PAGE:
Doctors are urging people to seek an appointment if they are worried about their health after a huge drop in cancer referrals.
Since the start of the coronavirus pandemic, across the NHS Vale of York trust there has been a 70% reduction in two-week referrals from GP practices to secondary care.
The statistic “is extremely worrying to health professionals” said the trust.
Dr Dan Cottingham, cancer and end of life lead at NHS Vale of York Clinical Commissioning Group said: “Cancer hasn’t gone away because of coronavirus.
“There will still be people in our community experiencing signs and symptoms of cancer such as the sudden appearance of a lump, blood in their urine, or a change to usual bowel habits – and so it is vital these people contact their GP practice so a doctor can investigate and refer to a specialist if necessary,” Dr Cottingham said.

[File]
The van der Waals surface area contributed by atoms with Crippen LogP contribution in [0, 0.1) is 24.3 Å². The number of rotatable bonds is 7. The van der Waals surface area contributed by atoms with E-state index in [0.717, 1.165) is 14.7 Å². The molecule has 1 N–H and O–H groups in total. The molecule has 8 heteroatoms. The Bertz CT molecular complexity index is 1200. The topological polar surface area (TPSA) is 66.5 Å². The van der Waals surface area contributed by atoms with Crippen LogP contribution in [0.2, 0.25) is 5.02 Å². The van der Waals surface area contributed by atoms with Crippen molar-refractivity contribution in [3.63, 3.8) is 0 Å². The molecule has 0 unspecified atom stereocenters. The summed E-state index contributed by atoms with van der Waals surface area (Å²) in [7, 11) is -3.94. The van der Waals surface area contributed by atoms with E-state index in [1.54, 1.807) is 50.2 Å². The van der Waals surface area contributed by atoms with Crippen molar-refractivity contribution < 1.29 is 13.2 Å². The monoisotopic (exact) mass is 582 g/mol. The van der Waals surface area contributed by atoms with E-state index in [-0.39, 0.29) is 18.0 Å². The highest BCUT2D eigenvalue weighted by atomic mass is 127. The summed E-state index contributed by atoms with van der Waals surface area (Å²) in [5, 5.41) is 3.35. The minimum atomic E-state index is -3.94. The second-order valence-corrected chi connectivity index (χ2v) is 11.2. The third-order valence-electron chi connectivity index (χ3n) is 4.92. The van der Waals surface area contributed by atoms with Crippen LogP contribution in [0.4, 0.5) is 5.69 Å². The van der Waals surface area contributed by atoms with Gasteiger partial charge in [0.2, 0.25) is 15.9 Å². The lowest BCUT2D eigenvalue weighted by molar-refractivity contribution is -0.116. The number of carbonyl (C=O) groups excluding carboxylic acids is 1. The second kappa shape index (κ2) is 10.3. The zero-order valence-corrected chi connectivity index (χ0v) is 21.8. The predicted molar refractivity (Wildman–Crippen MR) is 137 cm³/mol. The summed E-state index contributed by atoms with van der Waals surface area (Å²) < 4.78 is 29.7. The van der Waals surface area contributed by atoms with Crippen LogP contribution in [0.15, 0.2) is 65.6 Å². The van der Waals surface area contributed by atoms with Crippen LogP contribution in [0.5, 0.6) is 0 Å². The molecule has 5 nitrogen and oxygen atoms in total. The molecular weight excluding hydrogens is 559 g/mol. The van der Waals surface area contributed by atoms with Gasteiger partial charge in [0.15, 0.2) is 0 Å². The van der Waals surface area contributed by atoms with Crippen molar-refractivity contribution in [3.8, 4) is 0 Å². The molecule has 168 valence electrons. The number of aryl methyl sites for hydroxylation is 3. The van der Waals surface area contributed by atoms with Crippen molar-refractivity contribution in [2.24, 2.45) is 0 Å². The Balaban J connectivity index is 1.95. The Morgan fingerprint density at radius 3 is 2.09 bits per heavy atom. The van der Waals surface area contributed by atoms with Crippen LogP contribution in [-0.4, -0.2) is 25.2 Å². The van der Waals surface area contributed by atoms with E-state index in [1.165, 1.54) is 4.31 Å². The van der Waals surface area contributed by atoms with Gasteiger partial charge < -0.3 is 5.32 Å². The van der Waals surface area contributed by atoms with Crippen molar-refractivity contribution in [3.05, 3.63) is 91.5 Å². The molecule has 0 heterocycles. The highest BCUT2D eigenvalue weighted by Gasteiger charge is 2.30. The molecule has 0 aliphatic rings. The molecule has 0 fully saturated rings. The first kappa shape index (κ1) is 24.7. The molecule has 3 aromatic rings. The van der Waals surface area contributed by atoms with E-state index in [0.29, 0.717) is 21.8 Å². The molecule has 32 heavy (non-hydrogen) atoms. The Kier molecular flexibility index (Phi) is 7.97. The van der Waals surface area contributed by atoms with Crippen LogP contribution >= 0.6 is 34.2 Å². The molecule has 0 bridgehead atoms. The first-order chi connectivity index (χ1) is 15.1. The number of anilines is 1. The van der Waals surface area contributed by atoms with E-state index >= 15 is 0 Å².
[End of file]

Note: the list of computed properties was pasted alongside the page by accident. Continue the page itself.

‘Vital’ that people seek help
Accessing a GP has changed during the pandemic but doctors’ surgeries are continuing to provide the same safe care they always have done.
“GP appointments are still available for patients to talk through any concerns over the phone or via an online video consultation, and are working closely with cancer specialist teams at York Hospital to ensure urgent cases continue to be seen promptly.”
Head of Cancer at York Teaching Hospital NHS Foundation Trust, Laura Milburn, said: “It is vital that patients experiencing concerning symptoms, especially those that could be cancer, contact their GPs for assessment during the pandemic.
“GP and hospital services have had to change significantly to manage the impact of the pandemic but we want to reassure patients who are referred into our hospitals for investigation that we are still providing the same quality of care, just in a different way, ensuring all the appropriate measures in line with government guidance are in place to keep patients safe when accessing services.”